Another one that owes much of it’s greatness to atmosphere is *Session 9 *And of course that atmosphere comes from the real life abandoned asylum Danvers State Hospital. That film still disturbs me greatly.

Black Robe (1991)

Canada in 1634. The best movie about Native Americans I’ve seen. A complex movie about clash of cultures and religions, with no sugar-coating of either culture, and no glib solutions. Historically accurate.

There’s a wonderful atmosphere of vast open spaces and rivers, and life close to nature, both beautiful and inspiring, and harsh and cruel.

3 Clips - better in HD on a large screen.

Another clip - Chomina, mortally wounded and bleeding internally after a desperate escape, sees the island he has dreamed about for years.

Anything by Wes Anderson. The very staging of each shot creates a truly unique atmosphere.

The Francis Ford Coppola version of Bram Stoker’s Dracula is rich in atmosphere.

In fact, as I’ve argued in an essay on my website, virtually all screen versions of Dracula strive to cultivate an atmosphere of unreality, utterly unlike any other horror monster, In Tod Browning’s version you have all those shots of insects and armadillos (!!) among the coffins. In the original Nosferatu Some scenes are printed in negative (black for white, and vice-versa). The BBC TV version with Louis Jordan has many solarized scenes, and the John Badham/Frank Langella version has a “dream” sequence by Maurice Binder ()who was more famous for the James Bond opening titles) in the middle.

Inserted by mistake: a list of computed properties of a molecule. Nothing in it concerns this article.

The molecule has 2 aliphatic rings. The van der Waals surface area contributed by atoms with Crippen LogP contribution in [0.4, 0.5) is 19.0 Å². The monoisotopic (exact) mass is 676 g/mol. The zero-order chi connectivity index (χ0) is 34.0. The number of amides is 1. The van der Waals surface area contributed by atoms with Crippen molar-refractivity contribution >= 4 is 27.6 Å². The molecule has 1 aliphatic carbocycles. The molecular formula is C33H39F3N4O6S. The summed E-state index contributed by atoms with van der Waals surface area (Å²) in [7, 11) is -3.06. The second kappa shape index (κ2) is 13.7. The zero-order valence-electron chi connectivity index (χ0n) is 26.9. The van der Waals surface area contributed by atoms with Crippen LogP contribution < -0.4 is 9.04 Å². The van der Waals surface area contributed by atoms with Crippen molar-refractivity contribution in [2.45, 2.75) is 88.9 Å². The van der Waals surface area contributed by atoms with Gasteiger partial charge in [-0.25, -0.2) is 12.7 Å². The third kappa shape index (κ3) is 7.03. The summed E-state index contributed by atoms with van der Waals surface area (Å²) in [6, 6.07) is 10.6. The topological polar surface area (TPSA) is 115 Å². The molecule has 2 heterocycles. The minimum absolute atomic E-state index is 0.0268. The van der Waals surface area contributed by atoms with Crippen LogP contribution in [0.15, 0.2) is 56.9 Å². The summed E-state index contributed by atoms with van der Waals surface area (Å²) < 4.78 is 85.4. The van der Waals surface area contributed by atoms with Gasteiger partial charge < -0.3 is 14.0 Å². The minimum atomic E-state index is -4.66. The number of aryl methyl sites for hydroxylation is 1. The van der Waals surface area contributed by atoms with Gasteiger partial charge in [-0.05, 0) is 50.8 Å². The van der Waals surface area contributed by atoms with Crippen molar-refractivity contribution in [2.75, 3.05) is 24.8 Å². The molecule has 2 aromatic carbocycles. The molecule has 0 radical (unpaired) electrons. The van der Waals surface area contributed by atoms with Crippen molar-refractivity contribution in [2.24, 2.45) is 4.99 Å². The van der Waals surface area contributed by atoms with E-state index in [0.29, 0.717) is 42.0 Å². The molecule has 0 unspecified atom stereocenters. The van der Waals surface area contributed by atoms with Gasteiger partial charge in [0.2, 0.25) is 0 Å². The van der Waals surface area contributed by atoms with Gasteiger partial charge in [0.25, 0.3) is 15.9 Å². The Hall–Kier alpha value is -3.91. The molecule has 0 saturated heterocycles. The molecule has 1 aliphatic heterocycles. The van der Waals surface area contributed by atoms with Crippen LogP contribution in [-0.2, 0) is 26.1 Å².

Nobody pulls this stuff with Frankenstein movies.

Mario Bava was the master of senseless plots, cool lighting and eerie atmosphere. This vid shows some examples and explains a little of how he did it.

PLEASE NOTE: This video contains a couple gruesome murders and a few seconds of nudity. I have added some spaces before the last two characters in the link to be in accordance with this site’s “2-click” policy. OM
No one made movies like Karel Zeman. Fabulous World of Jules Verne and The Fabulous Baron Munchausen are his best known films in Mystimation, but The Stolen Airship is just about as good:

Good choice. I’d say the same for Stand By Me. In addition to being one of the best King adaptations for screen, the atmosphere of the film really evokes childhood. Also The Shining is an excellent atmospheric film.

A lot of Lynch’s work scores high on mood. My favorite is Mulholland Drive. (Or Mulholland Dr. for the purists.)

Hitchcock sometimes did a great job with mood, e.g., North by Northwest and Vertigo.

Basic Instinct would have been a quite so-so film if the mood element had not been done so well.

Days of Heaven is breathtaking in evoking life and the wide open landscape on the Great Plains at the beginning of the 29th Century.

Kurosawa’s Dersu Uzala is wonderful in evoking life in Siberia.

For me Das Boot really conveys a sense of claustrophobia and lack of control over your surroundings. The dialogue is also snappy and feels like people are tryng not to use up too much oxygen when they talk.

The Road - grim, nihilistic, pared back dialogue, a great sense of either menace or hopelessness behind every tree.

Days of Heaven was set in the future? Who knew? :wink:

(good choice BTW)

The Third Man (1949) is my choice for most atmospheric film ever filmed. Long shadows, high contrast, tilted horizons, and that haunting zither music…